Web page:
Dr. Martin Luther King, The Other America
You can watch the speech here or read King’s entire speech on the Civil Rights Movement Veterans website.
So many questions and they are really indicators of a much bigger problem. If we care about this problem and we want solutions, we need to do a better job of listening.
Going after police officers will not fix the problem unless you address the culture and the corruption in the community that allows them to continue. Why didn’t Klobuchar prosecute police officers who were cited for excessive force? Then she turned around and aggressively went after smaller offenses? If Police Officers can be let go for a variety of minor infractions but retained in the light of abusive and harmful acts, we need to ask why did the police department (or the city) think this guy was a valuable member of their force? Our institutions fails us when they do not fulfill their function. Because if we don’t take the time to understand what happened here, it will happen again.
This is exactly why it is important that claims are investigated and charges are not swept under the carpet. When we know we have a bad penny in our midst we make our community weaker when we favor silence when we should be speaking out. Advocating for extreme punishments should be avoided. People do make mistakes and we need to address it in a way that allows us to distinguish between those who made a mistake they can learn from and those who cannot.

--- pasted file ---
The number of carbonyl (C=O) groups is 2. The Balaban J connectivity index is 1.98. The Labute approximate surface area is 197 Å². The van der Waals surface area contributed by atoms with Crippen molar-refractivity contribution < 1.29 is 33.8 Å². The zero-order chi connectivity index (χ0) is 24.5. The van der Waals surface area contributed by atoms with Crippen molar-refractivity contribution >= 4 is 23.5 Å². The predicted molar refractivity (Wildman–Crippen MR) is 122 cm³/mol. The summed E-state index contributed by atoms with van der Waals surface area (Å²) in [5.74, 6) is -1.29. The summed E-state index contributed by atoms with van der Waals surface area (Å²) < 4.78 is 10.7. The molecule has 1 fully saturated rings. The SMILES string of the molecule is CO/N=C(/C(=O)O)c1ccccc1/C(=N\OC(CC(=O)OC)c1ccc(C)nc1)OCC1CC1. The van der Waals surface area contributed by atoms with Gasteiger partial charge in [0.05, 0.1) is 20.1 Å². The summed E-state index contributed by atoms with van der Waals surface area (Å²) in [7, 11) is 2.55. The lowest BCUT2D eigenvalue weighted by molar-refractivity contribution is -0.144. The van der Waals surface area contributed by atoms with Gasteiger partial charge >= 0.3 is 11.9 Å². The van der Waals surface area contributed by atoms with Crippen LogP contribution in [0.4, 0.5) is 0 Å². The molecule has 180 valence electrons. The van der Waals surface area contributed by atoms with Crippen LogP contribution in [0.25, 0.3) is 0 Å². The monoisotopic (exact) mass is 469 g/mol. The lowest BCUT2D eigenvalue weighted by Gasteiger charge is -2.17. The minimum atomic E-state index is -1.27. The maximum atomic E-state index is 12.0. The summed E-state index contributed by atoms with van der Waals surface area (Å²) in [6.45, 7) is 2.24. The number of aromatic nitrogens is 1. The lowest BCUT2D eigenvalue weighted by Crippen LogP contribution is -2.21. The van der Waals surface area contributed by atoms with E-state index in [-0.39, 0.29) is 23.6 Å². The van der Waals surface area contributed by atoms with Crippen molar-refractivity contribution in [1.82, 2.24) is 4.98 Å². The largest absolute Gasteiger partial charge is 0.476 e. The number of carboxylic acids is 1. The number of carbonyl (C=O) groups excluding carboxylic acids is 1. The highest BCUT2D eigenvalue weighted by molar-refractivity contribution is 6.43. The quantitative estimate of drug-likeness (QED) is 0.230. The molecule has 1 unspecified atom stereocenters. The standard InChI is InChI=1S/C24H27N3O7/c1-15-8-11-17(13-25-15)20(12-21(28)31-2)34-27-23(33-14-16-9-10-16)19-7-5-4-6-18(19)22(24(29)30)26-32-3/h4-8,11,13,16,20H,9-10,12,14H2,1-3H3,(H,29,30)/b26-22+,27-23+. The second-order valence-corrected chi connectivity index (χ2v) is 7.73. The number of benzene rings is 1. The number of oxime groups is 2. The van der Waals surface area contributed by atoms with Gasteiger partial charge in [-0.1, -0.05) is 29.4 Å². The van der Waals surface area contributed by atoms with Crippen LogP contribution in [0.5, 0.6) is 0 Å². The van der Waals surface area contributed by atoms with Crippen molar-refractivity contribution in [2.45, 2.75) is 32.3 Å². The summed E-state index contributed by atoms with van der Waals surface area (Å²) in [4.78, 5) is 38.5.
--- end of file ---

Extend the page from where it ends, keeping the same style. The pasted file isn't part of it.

There is another side to this story.
When the fires burn out. There will be a community left. One that didn’t have a hand in the travesties of the night. They were putting out fires and helping neighbors survive the night. I doubt the rioters will be using their energy to help people living in the aftermath. The harder and more meaningful work will come when it it is time to rebuild stronger communities.